Round 1 – Brisbane v Collingwood: Family 53

Gate 7 Section 53 Row JJ Seat 513. For 6 hours of 11 weekends of every year, this is home, my sanctuary, albeit a loud and at times raucous one.

The 7 month hiatus between seasons has been welcomed in some ways. It’s provided me just enough time to finish digesting the pie I ate in Round 21 of last year but I am looking forward to seeing some old friends tonight. Many of them and I go back the 18 years I’ve lived in Brisbane but most of whom I’ve never shared a single word with.

They’re a family of sorts. In some ways I prefer them to the clan I left scattered around the leech infested foothills of southern Tasmania, all those years ago. Don’t get me wrong, as much as I loved driving mum down to the panel beaters fortnightly to get the dents knocked out of her helmet again (I don’t know why she insists on taking public transport), it just felt like time for a change.

There’s no expectation with these guys. All we share is a little space and time.

There are no awkward moments of feigned appreciation at hopelessly inappropriate gifts over Christmas (though in my defence, a foot spa IS a perfectly acceptable present. How was I to know that Nan’s Lean-To doesn’t have power points?)

Nobody here cares if I turn up late or even turn up at all. There will be no Inquisition into my level of physical conditioning and nobody judges me too harshly for the company I keep. There might be a subtle sideways glance should they favour a conflicting scarf but up here in the stands I am free to assume exclusion from cross examination over the validity of a relationship or the accompanying enquiries over hourly rates.

I offer a casual nod and a “G’day” when I enter, nothing more and even this carries no obligation on my part.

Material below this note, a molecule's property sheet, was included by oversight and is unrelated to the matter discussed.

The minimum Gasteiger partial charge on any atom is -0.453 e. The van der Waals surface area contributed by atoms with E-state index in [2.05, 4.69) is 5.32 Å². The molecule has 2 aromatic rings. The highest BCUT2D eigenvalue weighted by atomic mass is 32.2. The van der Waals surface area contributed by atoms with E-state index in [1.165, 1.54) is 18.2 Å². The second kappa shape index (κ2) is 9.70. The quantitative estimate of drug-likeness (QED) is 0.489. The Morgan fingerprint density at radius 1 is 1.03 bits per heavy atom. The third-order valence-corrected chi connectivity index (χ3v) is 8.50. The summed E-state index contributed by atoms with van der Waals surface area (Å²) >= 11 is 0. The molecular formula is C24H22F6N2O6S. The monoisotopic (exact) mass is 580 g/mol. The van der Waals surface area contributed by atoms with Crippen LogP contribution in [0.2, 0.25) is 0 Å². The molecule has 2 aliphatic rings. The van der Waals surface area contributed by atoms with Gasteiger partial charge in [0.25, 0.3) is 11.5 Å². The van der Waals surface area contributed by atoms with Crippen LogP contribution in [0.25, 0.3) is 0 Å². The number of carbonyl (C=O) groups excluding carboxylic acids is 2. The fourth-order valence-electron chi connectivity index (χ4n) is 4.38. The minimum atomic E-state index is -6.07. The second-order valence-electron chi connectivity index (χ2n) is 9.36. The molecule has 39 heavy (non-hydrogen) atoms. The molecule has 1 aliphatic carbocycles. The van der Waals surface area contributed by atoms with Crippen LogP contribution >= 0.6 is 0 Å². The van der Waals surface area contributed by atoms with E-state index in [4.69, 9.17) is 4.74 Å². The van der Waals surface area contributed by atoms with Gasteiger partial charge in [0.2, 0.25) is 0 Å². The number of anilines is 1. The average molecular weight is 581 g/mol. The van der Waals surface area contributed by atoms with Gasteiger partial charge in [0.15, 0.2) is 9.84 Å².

We all don the Gold membership caps as a shared symbol of our long term loyalty, like wedding rings. I have pondered, somewhat excitedly, about what happens at 20 years. We’ve all worn the merchandise embroidered with: Bronze, Silver and now Gold. What’s next I wonder? What’s more expensive than Gold these days? I guess that leaves either diamonds or petrol I suppose.

Some of these people have been with me from my inaugural game here:

There’s John Juan (first name real, surname fictional) whom I’ve watched grow from a pimply young Lothario into a strapping young Casanova, engrossed in many of the accompanying relationships that have played out in front of all of us around him to see. Whether slowly devouring a new love interest like she were a perfumed Kool Mint, forsaking the game before him or slouching his way through another protracted solitude that inevitably followed, he is very much a man with a heart fastened firmly to his sleeve and eyes fixed intermittently to the game.

There’s Stutter Gran who only speaks in short, monosyllabic sentences such as: “Quick, quick”, “Run, run” or “Kick it, kick it!” It wasn’t quite the same without her concise insights last year when she and her permanently sedate husband went missing for a few games. She would eventually return mid-season, more reserved and alone. I fear I know why and it makes me a little sad.

Next is Killorn, not a nickname his actual surname. We used to work at the same company many years ago. He still wears the Lions jumper we bought him as a farewell gift. That was seven years and twice as many kilos ago. He is nothing if not determined in his continued wearing of the jersey. Either that or he’s given up on being able to remove it without the aid of an oxy welder. The once proud lion has been stretched into what appears to be a flat yellow caterpillar. When those seams eventually do give way, two things are certain: 1) Those at ground zero are in for quite a show and 2) It won’t be a beautiful butterfly that emerges.

There’s the Armanis in all things designer from their shoes and glasses, through to their thermos and throw rugs. These blokes are very close friends. Always giggling at each other’s jokes and forever grooming one another. They are extremely nice, well presented, middle aged men who I can only assume just haven’t met the right girls yet. Hang in there guys, it’ll happen.